My father recently asked me about black cumin seed oil. He emailed me (as I think so many of our friends and family do!): “Kara, I’m taking black cumin seed oil capsules daily. Should I?” I haven’t been using it in practice, and his question prompted a review of literature by me- which was immediately interesting- and then a good dialogue with our Clinical Development tribe. I was thrilled that Dr. Gereau not only had some experience using it in her functional otolaryngology practice, but wanted to dive into the literature around allergic disease- a focus at our clinic as well. We will be incorporating Nigella Sativa in conjunction with a full functional approach. Are you?
Thank you Sezelle, for this well thought-out and researched blog! DrKF
Sezelle Gereau MD, CDP participant
Allergy and allergic-related diseases are some of the most common conditions for which patients seek medical care. Starting early in life the allergic march can present as food allergy and progress to eczema. Soon after, patients develop seasonal and perennial allergies, which unfortunately can later lead to asthma. Thus, medical practitioners of all types require good treatment strategies for allergy. The most effective treatments are those that help to reverse the course or prevent progression of the disease, not just eliminate symptoms. It is also essential to start such therapies early so that children will not bear the lifelong burden of the atopic skin conditions and asthma.
The use of nutraceuticals in the allergic patient is tricky as patients can be allergic to the supplement itself, or be on a number of other medications that could cause interactions. Having a therapy that can easily be combined with medications, herbals, or used topically instead of taken orally, can minimize the risk of side effects and ultimately improve patient outcomes. Our goal should always be to reduce the use of antihistamines and steroids, and not to contribute to poly-pharmacy. Better yet if that herbal can be used as a food and still provide therapeutic effect.
It isn’t often that a powerhouse herb such as Nigella Sativa comes to our attention. In Arab countries it is widely used as a regular part of the diet for general wellness. There are many clinical studies that support its use as a dietary supplement to treat a variety of illnesses. This research looks especially promising for conditions such as eczema, asthma, and to enhance the effects of immunotherapy. The safety profile is impeccable, and many of its pharmacological properties suggest that it could be an ideal adjunct to other anti-allergy protocols. As an otolaryngologist, I believe it is worthy of a closer look.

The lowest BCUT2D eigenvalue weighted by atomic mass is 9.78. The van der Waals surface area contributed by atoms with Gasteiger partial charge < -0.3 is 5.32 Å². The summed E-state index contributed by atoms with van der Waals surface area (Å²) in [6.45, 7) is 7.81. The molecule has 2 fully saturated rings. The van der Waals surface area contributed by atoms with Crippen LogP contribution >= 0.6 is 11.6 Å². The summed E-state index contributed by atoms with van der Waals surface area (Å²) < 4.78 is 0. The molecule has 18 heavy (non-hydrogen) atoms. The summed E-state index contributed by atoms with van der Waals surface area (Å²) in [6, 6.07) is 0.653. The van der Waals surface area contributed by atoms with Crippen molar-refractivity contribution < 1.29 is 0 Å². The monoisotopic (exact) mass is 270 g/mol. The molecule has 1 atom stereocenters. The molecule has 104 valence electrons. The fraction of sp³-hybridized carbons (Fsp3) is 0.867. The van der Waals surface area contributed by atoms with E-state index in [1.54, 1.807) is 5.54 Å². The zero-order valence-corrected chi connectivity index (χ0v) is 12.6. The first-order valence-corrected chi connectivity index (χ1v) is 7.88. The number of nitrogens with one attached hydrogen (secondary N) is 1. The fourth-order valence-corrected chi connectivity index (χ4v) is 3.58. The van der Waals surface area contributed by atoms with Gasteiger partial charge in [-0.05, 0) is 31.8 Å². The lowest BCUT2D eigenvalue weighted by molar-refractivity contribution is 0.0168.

A Plant with a Long, Esteemed History
Nigella sativa (NS), an annual flowering plant of the Ranunculaceae family, is native to South Asia. It is also cultivated and used in different parts of the Mediterranean, southern Europe, and Northern Africa. Also known as black cumin seed, nigella sativa has a long history of use in traditional foods and folk medicine.
While the seeds can be eaten plain, they are also heated or ground and mixed with honey, water or milk. They are often sprinkled on bread or pastries. Sometimes, they are burnt as incense. In Islamic medicine it has been touted as “a cure for all diseases except death” and the variety of ailments that it has been used for extend across many organ systems. A Pub Med literature search over the past 5 years revealed in vitro and in vivo research, examining NS for a number of disorders, including:
- Diabetes, hypertension and dyslipidemia
- Asthma, allergies and eczema
- Milk production in nursing mothers, mastitis and mastalgia
- Improvement in semen quality and production in infertile men
- Generalized oxidative stress
- Alcohol induced liver injury
- Neuropathic pain
- Mood, anxiety and cognition
- Cancer of various types, including cervical, lung, neuroblastoma, cholangiocarcinoma and leukemia
- Hashimoto’s thyroiditis
There was even one article that cited sero-conversion of an HIV+ patient who used a “concoction” containing NS. One might think that this “wonder herb” is just too good to be true!
Plant Pharmacology and Research Relevant to Atopic Disease
The seeds are the pharmacologically active portion of the plant. While NS has over 100 active constituents, 50% of the seed is composed of essential fatty acids (linoleic, oleic, palmitic, di-homolinoleic). Within this, thymoquinone (TQ) appears to be the active ingredient.